However, I am lazy and lack good video/audio editing software (and know-how) so still I try.

I dedicate this piece to Broomwagon Coffee + Bikes in Lexington, KY. They inspired me with their fine coffee, not by having abhorrent political views. They’re a combination bicycle/coffee shop, so, of course they’re progressive as fuck.

The House of Souls by Arthur Machen

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The House of Souls (1906) is a collection of four near novellas of the supernatural by the Welsh fantasist and sometimes horror writer Arthur Machen. These stories are set in an England beset by hidden worlds and pagan cultists and gently mad upper-class scientists.

“A Fragment of Life” – More like A Fragment of Novel. By that, I mean, it very much reads like a novel Machen was trying to write but more or less gave up on. It pretty much stops out of nowhere, reaching only the most generous reader’s definition of any kind of conclusion. However, what is here is a really intriguing mix of naturalism and mystic yearning in this tale of a tender married couple and the emotional and spiritual journey of the husband who hears the call of a far off land.

“The White People” – A very weird fantasy, playing on fairy tales and witch myth and paganism, that is not quite a horror story although there are several horrific elements. An unreliable narrator writes of an almost psychedelic dark fantasy. In some ways it feels like another novel cast-off like “A Fragment of Life” but this one exists much more satisfactorily as a short story.

“The Great God Pan” – The first true horror story in the book. It plays with many of the same elements as the previous two: ancient paganism and hidden worlds and such but takes a decidedly more sinister approach. A story of stories within stories and discovered documents in the grand turn of the century horror fiction tradition. An experiment reaps bad. Machen describes a monster here that is mostly off-screen yet terrifying. Ends with a burst of vivid body horror. The only downside is how driven by coincidence this story seems. Machen is very good but his stories are somewhat haphazard and seemingly cobbled together – – – there is nothing tight here plot-wise. It’s all in the mood and hints and flourish of the prose.

“The Inmost Light” A final tale of esoteric knowledge and upper-class occultists, with an even more vivid off screen monster. There’s a very mysterious circle of pagan conspirators who dance at the corners of this tale but much of their purpose is left obscured. The little brother of “Great God Pan”, especially with its rogue scientist and female test subject.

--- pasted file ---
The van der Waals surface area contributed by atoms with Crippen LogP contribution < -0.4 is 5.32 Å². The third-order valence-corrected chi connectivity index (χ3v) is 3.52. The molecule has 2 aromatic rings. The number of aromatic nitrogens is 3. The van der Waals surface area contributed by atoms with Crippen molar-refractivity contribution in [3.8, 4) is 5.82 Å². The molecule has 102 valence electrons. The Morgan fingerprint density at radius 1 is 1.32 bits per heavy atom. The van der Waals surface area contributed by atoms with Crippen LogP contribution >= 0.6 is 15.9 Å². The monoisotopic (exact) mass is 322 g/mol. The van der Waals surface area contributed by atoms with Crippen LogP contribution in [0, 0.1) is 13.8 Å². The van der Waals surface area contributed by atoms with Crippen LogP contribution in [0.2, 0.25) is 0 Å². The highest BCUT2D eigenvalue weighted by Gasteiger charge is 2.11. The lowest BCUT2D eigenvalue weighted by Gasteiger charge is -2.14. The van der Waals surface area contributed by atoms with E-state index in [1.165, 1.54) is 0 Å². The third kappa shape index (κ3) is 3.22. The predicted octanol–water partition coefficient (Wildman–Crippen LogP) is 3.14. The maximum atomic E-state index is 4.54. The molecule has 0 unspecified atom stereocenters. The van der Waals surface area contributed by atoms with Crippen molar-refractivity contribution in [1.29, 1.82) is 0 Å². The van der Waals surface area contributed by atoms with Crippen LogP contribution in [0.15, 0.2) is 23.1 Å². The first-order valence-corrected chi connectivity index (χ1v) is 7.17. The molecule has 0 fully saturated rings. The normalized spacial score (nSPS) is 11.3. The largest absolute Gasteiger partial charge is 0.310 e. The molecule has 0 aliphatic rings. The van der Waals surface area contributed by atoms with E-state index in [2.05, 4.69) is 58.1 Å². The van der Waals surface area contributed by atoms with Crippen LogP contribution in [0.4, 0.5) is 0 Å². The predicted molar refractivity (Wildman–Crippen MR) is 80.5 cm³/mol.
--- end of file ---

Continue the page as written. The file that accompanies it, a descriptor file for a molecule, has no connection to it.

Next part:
The House of Souls is throughout very interesting, and pleasant to read, if rarely actually horror, as Machen’s reputation seemed to me. Line by line, Machen moves with a beautiful eye for landscape, a fine attention to characterization, and a throbbing heart of wild weirdness.

Death of an Unnecessary Pseudonym

I created a pseudonym for the classic reason: not enough markets. There several prose humor markets but not many in the grand scheme of things and sometimes I’m sitting around waiting for my various submissions to move through the slush before I can submit again.

Thus Glenn Woods was born. Well, the name Glenn Woods was born a long, long time ago as a potential pseudonym. My grandparents lived in Glenwood Hollow and it seemed like a nice Stephen Kingian name for potential pulp horror stories.

I used the pseudonym twice. The first time I used it to submit to an online magazine a friend of mine co-edited (I didn’t want to only get accepted because she knew me). Ultimately, I used my real name when it was published. That story is “The Hoop” on The Ginger Collect.

The second (and last) time I used Glenn Woods was for an online humor magazine in which I’d already been published two times in basically that many months. I didn’t want to seem like I was hogging all the space. That piece is “How About You Or You Or You” on The Dirty Pool.

But then I found out there was another writer named Glenn Woods and that was the end of that. I’ve got another pseudonym I haven’t used yet but I’ll keep it secret just in case. Sometimes I write things so horrible I don’t want my name attached to it, both in content and quality. Maybe I should’ve done that with this blog post.